This post introduces a genre of antique postcards that use just one color in the design. These are called "monotint" images.  Like other types of old postcards, these go in and out of style.   They seem to have been undervalued over the last few years, with prices just now beginning to rise.  While not as vivid as some illustrations that use a variety of colors, monotints have a decorative subtlety of their own.  The postcards in this post are all early undivided back flat ones.  We open with an unused summery image of a little girl dipping a toe in a cool brook.  It is published by Stroefer, Serie III No. 5200.  On the edge of the front it also says, Monotint-Postkarte.

This boy sitting on a fence is from the same Stroefer series, No. 5204.  While the two are unsigned, the artwork is superb.  The children are charming individuals in realistic settings. There is a message written on the front, hand-dated 1899.  It was not postmarked, probably sent in an envelope to protect it.  

This gorgeous little girl is from the same Stroefer series, No. 5213.  There is a touch of soft blue-green on her bow.  It is postmarked 1899 with a hand-written message on the front.  

This postcard of lovely little girls playing in a Spring meadow is published by Nister, Series 45.  It is unused.

Here is another Stroefer-published postcard of a little girl standing in the snow, holding a basket.  It is also from the Stroefer Series III, No. 5197.  It is hand-dated on the front and postmarked 1900. 

All the images above are printed in a rich caramel color.  However, monotints can be found in other colors.  There are monotints in blue, and the one of a flirting couple below, signed by Bottaro, is in red.   

This artist-signed monotint is published by Stroefer Series 391.  There are 6 designs in the series, but there is no design number on the back.  Although an early undivided back postcard, it is postmarked 1909 from Chicago and the sender wrote a message on the left side of the back, with the address on the right, using it as a divided back postcard.  

Tuesday, April 21, 2015

TOPICAL Postcards - Your Choice

Although there are many postcard collectors who collect only Views of their favorite places, there are lots of choices if you want to become a collector of Topical postcards.  Holidays, my personal favorite, are included in this category, and here's a list of some more topics that may interest you.  Of course, this list is incomplete, and you can find whatever your interest is on old postcards - just one of the reasons collecting postcards is so much fun!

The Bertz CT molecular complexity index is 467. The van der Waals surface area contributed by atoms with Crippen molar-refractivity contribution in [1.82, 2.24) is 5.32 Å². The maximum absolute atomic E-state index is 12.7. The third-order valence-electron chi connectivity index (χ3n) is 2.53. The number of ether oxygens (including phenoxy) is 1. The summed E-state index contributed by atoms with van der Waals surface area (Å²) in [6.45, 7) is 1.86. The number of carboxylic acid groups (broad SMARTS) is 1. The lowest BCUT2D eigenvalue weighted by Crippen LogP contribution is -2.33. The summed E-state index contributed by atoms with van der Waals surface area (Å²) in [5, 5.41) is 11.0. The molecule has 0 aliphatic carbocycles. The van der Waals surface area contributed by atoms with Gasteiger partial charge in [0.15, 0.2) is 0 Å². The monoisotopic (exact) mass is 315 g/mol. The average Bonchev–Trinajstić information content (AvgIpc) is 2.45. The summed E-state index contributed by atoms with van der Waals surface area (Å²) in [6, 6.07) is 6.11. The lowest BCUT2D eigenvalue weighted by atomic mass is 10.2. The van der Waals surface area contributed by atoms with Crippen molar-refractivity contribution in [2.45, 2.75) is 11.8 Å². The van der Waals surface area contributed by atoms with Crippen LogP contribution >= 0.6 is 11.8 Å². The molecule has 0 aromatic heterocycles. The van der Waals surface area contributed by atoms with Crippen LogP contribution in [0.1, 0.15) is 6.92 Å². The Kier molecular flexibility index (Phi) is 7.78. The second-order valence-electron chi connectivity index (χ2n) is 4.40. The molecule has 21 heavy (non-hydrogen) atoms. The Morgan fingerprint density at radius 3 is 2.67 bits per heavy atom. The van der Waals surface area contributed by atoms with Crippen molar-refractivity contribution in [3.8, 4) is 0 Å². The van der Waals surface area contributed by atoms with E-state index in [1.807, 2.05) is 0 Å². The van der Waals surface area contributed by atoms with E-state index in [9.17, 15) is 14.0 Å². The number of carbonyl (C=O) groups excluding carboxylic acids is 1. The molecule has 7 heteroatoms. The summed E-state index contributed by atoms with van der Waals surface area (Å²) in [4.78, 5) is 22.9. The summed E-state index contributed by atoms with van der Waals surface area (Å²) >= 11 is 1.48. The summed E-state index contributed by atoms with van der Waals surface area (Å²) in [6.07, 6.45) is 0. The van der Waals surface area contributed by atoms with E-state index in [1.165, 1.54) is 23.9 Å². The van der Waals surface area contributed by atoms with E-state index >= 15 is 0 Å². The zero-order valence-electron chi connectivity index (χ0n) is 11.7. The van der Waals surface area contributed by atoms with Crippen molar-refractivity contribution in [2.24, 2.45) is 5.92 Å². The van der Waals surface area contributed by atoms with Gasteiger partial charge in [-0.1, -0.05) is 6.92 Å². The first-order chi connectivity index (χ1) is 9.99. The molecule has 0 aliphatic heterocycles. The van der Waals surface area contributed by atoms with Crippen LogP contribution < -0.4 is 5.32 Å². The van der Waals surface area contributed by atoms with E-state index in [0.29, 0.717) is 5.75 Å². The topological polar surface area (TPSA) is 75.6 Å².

Postcard Topics from Artists to Zoo 


Airplanes, Alligators…..Battleships, Bathing Beauties, Beer…..Cowgirls, 

Cameras, Children 

…..Dachshunds, Dirigibles, Decoration Day…..Eastern Star, Easter


Exposition…..Fishing, Full Moon, Fire Engines …..Gramophones, Gas Stations,

Golf…..Hold-to-Light, Horses, Hands-Across-the-Sea…..Indians, Illusions,

Interiors…..Jails, July 4th, Jesus…..Kewpies, Kissing, Kittens….

Large Letter,

 Ladies, Love Letters…..Maps, Marilyn Monroe, Mermaids…..Novelties, Nudes, 

New Year..... 

…..Ostriches, Ocean beaches, Olympics…..Pipes, Politics, Playing

Cards…..Railroad, Real Photos,  


Santa Claus,  


Suffrage…..Thanksgiving Turkeys,  Telephones, Trolleys

…..Underwood Typewriter,

University, U.S. Flag 


Vaudeville, V for Victory…..World War II, Western,

Womens Christian Temperance Union (WCTU)…..Xylophones, Xtra Embossed, X

Marks the Spot…..Yellowstone, Yale, YMCA…..Zero gravity, Zebras, Zephyr trains.

Tuesday, April 14, 2015

Artist-signed CHILDREN Postcards: Jessie Wilcox Smith & Marsh Lambert

This post focuses on two well-known postcard artists who were especially talented at portraying children.  The first three postcards are by Jessie Wilcox Smith, who also illustrated children's books.  Her images combine a masterful use of light and shadow with a delicate hand in showing children at play.  She has an enduring popularity and there are modern reproductions of many of her designs.  These three postcards, all divided back flat images, are originals published by Reinthal & Newman.